Celebrating an Exciting Milestone for Trails in the Teanaway Community Forest
If you’ve followed us here at the Mountains to Sound Greenway Trust for very long, you’ve probably heard about the Teanaway Community Forest (TCF). At 50,241 acres, it’s Washington’s first state-owned community forest, co-managed by the Washington Department of Natural Resources (WA-DNR), Washington Department of Fish and Wildlife (WDFW), and a 20-person advisory committee of Kittitas locals. You may have tracked the collaborative development of its management and recreation plans, participated in a Love Day or Photo Contest, celebrated the improvements at Teanaway and Indian Camps, or pitched in during National Public Lands Day 2022. You may even have known that there are no ‘official’ trails in the TCF – just paths of habitual use carved into the forest over decades of casual recreation.
Until now! We are thrilled to report that the West Fork Trails Plan for the Teanaway Community Forest is complete and approved!
Over the past two years, WA-DNR, WDFW, and the Yakama Nation worked with the Washington Trails Association (WTA) to lead a coalition of local recreation partners in crafting this plan. Kittitas members of the Evergreen Mountain Bike Alliance, Backcountry Horsemen of Washington, Washington State Snowmobile Association, Central Cascades Winter Recreation Coalition, and the Greenway Trust helped ensure the final plan would produce a safe, multi-use trail system that meets the needs of the Teanaway’s growing and increasingly diverse visitors.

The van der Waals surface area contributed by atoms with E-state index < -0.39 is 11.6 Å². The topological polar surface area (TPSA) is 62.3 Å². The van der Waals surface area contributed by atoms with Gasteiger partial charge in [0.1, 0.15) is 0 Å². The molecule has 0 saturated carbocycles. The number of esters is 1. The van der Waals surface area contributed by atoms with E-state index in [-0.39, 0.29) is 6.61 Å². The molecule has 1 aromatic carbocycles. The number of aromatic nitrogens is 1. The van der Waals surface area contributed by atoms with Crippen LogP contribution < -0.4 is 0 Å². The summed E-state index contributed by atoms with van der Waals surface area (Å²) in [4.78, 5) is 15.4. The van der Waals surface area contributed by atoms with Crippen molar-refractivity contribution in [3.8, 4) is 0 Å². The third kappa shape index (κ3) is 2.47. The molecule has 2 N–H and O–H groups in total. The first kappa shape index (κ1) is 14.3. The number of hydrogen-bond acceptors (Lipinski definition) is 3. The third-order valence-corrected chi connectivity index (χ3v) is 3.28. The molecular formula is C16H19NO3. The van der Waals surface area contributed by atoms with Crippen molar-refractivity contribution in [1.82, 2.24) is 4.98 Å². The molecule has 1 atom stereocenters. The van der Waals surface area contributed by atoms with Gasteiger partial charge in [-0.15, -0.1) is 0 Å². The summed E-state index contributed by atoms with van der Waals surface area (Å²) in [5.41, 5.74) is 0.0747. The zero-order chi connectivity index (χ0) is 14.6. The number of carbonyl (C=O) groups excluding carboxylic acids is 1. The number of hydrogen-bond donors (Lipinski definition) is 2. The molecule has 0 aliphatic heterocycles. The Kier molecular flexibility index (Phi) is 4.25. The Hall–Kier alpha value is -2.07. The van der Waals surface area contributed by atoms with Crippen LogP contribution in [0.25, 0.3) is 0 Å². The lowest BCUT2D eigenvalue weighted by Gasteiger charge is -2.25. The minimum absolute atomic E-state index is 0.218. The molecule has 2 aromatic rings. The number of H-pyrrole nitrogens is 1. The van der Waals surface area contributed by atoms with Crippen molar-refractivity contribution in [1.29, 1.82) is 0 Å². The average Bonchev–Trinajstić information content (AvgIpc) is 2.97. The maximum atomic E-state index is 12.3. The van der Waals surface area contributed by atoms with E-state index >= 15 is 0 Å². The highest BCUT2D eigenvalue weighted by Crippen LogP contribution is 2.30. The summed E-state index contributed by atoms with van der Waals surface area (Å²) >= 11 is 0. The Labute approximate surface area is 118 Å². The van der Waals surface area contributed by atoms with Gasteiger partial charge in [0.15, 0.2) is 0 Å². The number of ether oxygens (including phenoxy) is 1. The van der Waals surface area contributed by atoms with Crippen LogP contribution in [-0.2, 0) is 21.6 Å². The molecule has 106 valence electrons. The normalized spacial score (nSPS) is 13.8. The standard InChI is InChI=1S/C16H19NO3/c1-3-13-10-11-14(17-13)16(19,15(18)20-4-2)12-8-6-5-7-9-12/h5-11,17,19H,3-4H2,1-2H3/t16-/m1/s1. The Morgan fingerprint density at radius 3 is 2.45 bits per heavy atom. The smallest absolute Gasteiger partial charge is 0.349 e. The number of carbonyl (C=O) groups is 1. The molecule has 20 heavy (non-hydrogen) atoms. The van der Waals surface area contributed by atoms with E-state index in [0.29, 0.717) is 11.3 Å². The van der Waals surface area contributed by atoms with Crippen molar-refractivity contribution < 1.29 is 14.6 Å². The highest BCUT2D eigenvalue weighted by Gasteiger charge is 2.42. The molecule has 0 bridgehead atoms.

In 2018, the Greenway Trust partnered with WA-DNR and a local rancher to bring on a paid intern who walked and mapped the Teanaway’s 140+ miles of user trails and old logging roads. By pulling trip reports from Avenza, Gaia, Trailforks, and other apps, he was able to find and assess the routes visitors had made for themselves and compare those paths to sensitive soil area maps.
WTA field programs manager, Alan Carter Mortimer, retraced and assessed the intern’s work, considering which trails to keep, which to discontinue, and which to prioritize for rehabilitation. The Teanaway Community Forest is required by state mandate to balance recreation with watershed health, working forest industries, habitat restoration, and community engagement, which is reflected in the West Fork Trails Plan’s three big priorities: providing safe and sustainable access to much-loved destinations throughout the West Fork area, moving user-trails off private property, and either relocating or building new trails out of wildlife migration corridors and sensitive stream areas. That’s a lot to juggle, but the coalition tackled it with grace and hundreds of boots-on-the-ground hours.
The West Fork is only one third of the Teanaway; additional trails plans will eventually be drafted for the Middle and North Forks, but the West Fork contained less sensitive habitat, the most popular user trails, and some of the coolest geologic formations in the community forest. What’s more, WA-DNR staff have successfully applied for funding to develop improved trailhead facilities near Teanaway Camp. They are currently applying for Recreation and Conservation Office (RCO) dollars to begin implementing the most high-priority trails, like a connector to Towns to Teanaway. Soon, we should see official, multi-use trail connections between Upper Kittitas County communities and the amazing destination right over the ridge!
We have loved working with the West Fork Trail Coalition these past few years and participating on the Teanaway Community Forest Advisory Committee for nearly a decade. If you would like to support the creation of new trails in the Teanaway, you can help by advocating for full funding of the Recreation and Conservation Office, or by signing up to receive emails about future trail volunteer events!